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film news

Warner Bros. withholding box office figures for The Dark Knight Rises

Posted by Patrick Sauriol on Saturday, July 21, 2012

Since the rise of the blockbuster, a growing fascination with the opening weekend tally for movies has held sway with the general public. As blockbuster movies continue to shatter weekend forecasts and set new benchmarks for their grosses, so the interest in observing and reporting this news has grown.

In the wake of this weekend's shooting incident at the Aurora theaters, the movie studio behind The Dark Knight Rises has taken the unprecedented move to withhold the opening weekend gross of their film until actual numbers are known on Monday. Early box office estimates have been a part of the regular cycle of news reporting for entertainment outlets like Coming Attractions, so for a major Hollywood studio to do this shows the level of concern for negative public exposure.

Every box office analyst, be they professional or armchair, is predicting that The Dark Knight Rises will open big on its opening weekend. Whether the film breaks the all-time record held by Marvel's The Avengers or bests the opening weekend figure for the last Batman film, The Dark Knight, now Warner Bros. has been placed in the unenviable position of having to distance themselves from the box office grosses. Anything that looks like a celebration of marketing or financial accomplishment will be linked to the Aurora shooting, and the risk of negative PR for the publicly traded corporation is simply far too great to risk.

That's the cold business side of this story, but I also imagine that the people that run Warner Bros. are feeling very emotionally conflicted this weekend. They are trapped between a rock and a hard place, from doing their jobs and promoting The Dark Knight Rises to not coming across as an insensitive, soulless corporation. And the decision to wait until the final ticket sales figures are known on Monday is a wise and sensitive -- as well as difficult -- decision for them to make.

Posts: 152
Posted: 5 years 12 weeks ago

 I think it's going to be bad. I think people are going to be freaking out and ALL BO numbers for this weekend and several to come are going to suffer. Some of it is fear, I've seen some people say they aren't going "out of respect" to those hurt and killed (not sure the logic there, personally).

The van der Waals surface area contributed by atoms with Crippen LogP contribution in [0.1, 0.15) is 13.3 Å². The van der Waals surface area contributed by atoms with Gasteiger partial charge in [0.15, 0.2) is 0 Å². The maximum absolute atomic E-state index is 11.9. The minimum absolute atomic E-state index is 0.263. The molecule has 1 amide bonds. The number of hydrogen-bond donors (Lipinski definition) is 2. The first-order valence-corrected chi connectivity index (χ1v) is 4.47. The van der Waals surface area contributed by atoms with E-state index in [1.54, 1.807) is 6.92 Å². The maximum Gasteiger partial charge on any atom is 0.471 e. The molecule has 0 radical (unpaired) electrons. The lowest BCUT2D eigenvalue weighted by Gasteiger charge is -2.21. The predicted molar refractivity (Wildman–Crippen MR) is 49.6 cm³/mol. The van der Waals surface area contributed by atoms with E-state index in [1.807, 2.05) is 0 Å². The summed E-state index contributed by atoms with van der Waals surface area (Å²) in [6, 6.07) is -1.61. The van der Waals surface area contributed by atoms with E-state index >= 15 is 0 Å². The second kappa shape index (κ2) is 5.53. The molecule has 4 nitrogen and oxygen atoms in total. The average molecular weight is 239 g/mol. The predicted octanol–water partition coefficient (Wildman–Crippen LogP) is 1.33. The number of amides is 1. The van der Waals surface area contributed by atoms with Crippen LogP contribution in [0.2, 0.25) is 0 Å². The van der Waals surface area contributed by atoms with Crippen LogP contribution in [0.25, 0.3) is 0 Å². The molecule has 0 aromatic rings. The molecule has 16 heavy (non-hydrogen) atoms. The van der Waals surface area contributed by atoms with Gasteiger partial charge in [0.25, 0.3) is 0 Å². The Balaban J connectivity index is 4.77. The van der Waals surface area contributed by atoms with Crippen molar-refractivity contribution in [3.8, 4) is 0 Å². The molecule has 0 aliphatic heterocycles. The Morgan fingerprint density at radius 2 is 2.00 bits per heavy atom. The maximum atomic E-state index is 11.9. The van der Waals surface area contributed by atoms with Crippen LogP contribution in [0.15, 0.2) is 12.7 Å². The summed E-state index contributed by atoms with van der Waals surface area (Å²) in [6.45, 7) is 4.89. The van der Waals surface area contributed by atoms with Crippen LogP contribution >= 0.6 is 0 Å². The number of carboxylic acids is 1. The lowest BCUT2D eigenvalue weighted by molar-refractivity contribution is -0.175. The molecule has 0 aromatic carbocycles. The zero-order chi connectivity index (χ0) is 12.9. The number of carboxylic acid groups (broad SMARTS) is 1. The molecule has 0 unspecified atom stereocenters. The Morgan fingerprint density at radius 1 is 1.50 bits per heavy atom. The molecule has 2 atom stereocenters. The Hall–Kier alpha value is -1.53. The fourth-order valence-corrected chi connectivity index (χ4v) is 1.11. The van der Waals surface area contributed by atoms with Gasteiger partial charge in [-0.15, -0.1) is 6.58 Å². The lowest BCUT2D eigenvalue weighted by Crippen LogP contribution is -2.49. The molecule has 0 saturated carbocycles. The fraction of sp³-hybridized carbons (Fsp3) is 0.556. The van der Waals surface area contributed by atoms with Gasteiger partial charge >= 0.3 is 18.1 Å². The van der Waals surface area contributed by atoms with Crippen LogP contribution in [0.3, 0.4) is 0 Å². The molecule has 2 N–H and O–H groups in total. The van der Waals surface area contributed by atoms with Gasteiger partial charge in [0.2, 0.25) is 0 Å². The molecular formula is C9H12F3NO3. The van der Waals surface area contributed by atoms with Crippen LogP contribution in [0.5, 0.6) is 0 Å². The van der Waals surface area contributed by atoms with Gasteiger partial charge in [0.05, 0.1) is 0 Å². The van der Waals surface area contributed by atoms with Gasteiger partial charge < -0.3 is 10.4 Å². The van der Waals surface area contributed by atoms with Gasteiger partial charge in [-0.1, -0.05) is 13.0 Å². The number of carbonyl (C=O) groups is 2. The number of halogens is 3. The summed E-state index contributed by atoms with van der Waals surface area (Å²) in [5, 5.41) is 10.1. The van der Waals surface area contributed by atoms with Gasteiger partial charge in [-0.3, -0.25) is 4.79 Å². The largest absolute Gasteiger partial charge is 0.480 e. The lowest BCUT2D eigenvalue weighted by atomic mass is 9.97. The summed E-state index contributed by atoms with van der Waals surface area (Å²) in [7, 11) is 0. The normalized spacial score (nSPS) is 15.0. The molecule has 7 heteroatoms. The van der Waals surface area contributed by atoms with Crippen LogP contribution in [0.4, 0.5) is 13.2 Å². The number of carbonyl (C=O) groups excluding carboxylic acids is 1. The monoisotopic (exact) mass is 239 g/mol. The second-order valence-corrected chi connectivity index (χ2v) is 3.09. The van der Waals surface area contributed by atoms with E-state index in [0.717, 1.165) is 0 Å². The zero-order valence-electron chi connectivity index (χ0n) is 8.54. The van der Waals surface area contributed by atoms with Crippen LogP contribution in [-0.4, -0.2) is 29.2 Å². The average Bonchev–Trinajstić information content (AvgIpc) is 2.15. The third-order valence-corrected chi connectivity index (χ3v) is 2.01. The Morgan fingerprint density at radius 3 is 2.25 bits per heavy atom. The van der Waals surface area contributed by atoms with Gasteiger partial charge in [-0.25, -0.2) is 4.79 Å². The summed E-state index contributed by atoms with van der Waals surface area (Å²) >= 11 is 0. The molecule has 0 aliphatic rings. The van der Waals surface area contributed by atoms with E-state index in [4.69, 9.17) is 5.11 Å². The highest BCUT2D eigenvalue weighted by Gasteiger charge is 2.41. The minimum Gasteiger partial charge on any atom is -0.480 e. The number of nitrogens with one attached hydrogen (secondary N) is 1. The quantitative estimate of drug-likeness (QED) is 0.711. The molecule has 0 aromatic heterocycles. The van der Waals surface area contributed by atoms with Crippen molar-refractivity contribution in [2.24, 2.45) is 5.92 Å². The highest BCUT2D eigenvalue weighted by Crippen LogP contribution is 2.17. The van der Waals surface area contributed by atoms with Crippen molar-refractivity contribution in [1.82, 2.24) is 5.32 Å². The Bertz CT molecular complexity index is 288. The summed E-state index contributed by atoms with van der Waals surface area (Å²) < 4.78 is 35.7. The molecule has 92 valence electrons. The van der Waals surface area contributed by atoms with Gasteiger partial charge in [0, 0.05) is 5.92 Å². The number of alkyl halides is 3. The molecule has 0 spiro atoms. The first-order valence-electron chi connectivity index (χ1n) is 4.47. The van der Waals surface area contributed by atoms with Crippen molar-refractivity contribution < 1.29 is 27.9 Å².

It doesn't matter, though, how rational the fears are, well-founded, stupid, idealistic: If they stay home for WHATEVER reason, then the dollars still aren't there.

I don't know how that might figure into WBs decision to release or not release the numbers, but I guess I'll have to wait until Monday to see if I'm right.

 You don't have to like it, you just have to do it. --Richard Marcinko
The Swollen Goi...
Posts: 14343
Posted: 5 years 12 weeks ago

Before this weekend, I figured TDKR's opening box office would fall somewhere between the openings for TDK and The Avengers. A big part of this figuring was TDKR's length. At nearly three hours, I guessed it simply couldn't match the number of showings-per-day The Avengers managed. I originally thought it would be something in the 180-190 million range, at best. I wasn't sure what effect Letterman spoiling the ending or the flap over the Rotten Tomatoes disabling comments would have, but I didn't figure it would hurt the movie all that much.

I have no clue how the shooting will change things. I imagine it has cut into profits significantly. On the other hand, it could make it so that TDKR will have a particularly strong second weekend. I wouldn't be surprised if there's less of a drop-off next weekend than is usually the case with blockbusters--if only because some people who really wanted to see it this weekend were turned off of going to see it by the shooting. There might also be some sort of if-we-don't-go-see-it-the-terrorists-win movement. We'll have to wait and see. 

I guess it could also happen that people will completely turn their backs on the movie. I seriously doubt that will be the case, but who knows?

The movie theater has always felt like a second home. My first memory is of being in a movie theater. It's a less-safe-seeming home now, but I've always felt a little paranoid in theaters. I often sit in the front row and scoot down so that my head is below the back of the seat. I've had an illogical fear of being shot in the back of the head in a theater since I was pretty young. Jubbers can attest to this. I'm pretty sure the Abraham Lincoln biography my grandfather gave me when I was eight or nine figures into it. At the same time, I've never felt important enough to be targeted specifically. I'd say the Aurora shooting reminds us all that violence doesn't haven't to target someone specific, but I think this is a realization a lot of us carry with us every day.